As I stand out on the back steps looking over what can only be described as a small thriving jungle, I can’t help but feel a little overwhelmed. The yard has been completely overrun with weeds. I know it needs to be done. I know it will make my wife, my neighbors, and even my father, who is 400 miles away, very happy. I even know that at the end of the day I will feel some sense of satisfaction myself. But, the air conditioning I can still feel on my back, and the thought of sitting on my comfortable couch to watch the third round of this week’s PGA tournament were almost too much to resist. It’s not that I am lazy, I can just think of a lot of other things I would rather do with my time.
Now we are all sitting in a company meeting where Josh is rolling out a plan to inspire a more social media savvy culture. I am staring at a list of dozens of social media apps that I honestly never planned to use. And there it is again, that same sense of being overwhelmed and undercompensated for the time invested. Again I knew it needed to be done. I knew that I stood to gain some valuable knowledge about the technology and user experience. But a part of me was still thinking it would just be better to go back to my desk and continue working on my daily tasks.
I am not anti-social by any means, but I would consider myself much more casual. I logged in to Facebook to wish my friends a happy birthday and let them know that I didn’t have any Tommy guns for their mafia, my LinkedIn profile was complete, and I had even signed up for Twitter. But I just hadn’t ever really felt like I got enough return for the time spent on social media apps. However, after being completely gamed by the marketing department, prizes and achievements are a definite weakness, I decided I would jump into this #domosocial experiment with both feet. I decided to take a leap of faith, which was more like a plunge into a messy abyss, and invite everyone I was even remotely acquainted with to be my friend on Facebook. I figured at best everyone would accept and I would move my Klout needle a bit, and at worst my neighbors would start to think I was cyberstalking them.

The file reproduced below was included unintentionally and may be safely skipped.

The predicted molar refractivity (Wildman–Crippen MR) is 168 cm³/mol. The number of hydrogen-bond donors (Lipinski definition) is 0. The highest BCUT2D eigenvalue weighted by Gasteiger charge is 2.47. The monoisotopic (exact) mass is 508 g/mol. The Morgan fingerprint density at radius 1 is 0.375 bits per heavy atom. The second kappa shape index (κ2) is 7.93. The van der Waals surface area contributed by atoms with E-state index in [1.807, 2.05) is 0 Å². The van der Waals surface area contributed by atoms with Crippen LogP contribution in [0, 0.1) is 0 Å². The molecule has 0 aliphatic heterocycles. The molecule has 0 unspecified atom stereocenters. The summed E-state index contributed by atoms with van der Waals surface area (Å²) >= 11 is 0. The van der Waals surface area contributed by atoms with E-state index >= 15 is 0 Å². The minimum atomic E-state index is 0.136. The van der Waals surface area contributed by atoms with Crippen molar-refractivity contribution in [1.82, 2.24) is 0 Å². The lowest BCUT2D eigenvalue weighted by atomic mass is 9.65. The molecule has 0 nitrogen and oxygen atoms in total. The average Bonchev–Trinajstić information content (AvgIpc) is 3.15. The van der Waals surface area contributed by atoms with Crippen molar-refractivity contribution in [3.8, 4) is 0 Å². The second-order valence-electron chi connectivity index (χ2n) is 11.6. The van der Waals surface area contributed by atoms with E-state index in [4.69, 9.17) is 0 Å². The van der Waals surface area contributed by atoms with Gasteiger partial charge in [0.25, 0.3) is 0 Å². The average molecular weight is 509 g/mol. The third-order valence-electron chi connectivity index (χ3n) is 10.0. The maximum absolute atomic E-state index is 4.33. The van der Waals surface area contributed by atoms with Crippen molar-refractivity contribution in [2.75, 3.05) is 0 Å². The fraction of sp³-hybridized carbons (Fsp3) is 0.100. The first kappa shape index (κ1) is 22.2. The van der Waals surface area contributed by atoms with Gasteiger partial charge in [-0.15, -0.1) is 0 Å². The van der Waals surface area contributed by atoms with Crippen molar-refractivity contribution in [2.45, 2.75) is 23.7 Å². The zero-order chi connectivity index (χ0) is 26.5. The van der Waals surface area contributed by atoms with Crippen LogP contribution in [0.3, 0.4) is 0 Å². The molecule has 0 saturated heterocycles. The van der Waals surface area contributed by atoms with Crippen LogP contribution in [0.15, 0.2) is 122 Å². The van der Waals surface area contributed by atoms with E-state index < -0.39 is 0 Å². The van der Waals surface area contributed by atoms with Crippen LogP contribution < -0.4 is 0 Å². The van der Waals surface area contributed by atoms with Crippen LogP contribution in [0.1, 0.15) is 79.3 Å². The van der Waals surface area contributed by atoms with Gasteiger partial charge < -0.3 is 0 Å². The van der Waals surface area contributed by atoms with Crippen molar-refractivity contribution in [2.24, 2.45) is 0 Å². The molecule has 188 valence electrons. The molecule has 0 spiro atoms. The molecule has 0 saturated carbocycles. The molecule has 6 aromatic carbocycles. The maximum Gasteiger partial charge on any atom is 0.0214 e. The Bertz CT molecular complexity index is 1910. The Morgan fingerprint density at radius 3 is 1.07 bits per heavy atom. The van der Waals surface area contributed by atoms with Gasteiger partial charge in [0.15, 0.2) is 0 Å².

It turns out not everyone was as ready for the social revolution as I was and one of my invitees reported me to Facebook triggering a warning about my inviting practices, which I think should probably warrant a #domosocial badge of some kind. Is there a badge for #cyberstalking? After assuring Facebook that I was a real person, and not just stalking people I didn’t know, I was able to resume my activities. I quickly connected Twitter, Foursquare, Instagram, and LinkedIn. I made a few posts, uploaded a few pictures, and checked in at more places than I actually felt comfortable. That is when something unexpected started to happen.
I was out and about in my neighborhood and was stopped by an acquaintance, not someone I really had contact with before, and they commented on a post I had made on Facebook. As we stood and talked I suddenly realized why I had never had any success with social media. It was because I never really participated. Apparently I just needed to approach the threshold of cyberstalking to reap the true benefits. Honestly it was a bit of a revelation. I never believed that filling out my profile and making a few posts would ever generate face to face interactions. I have had similar occurrences at work over the past weeks as well, which is just further evidence that there is more to social media that meets the eye.
In addition to what I have learned about the various technologies and user experiences in the myriad social apps we are using, I have become much more open to the idea of social media. That doesn’t mean I am 100% converted to all of the apps out there, but I will continue to use many of these channels to stay connected to the world — in moderation of course. Nobody wants to appear like an Aggies fan.
As for the weeds…I am still weighing that one out.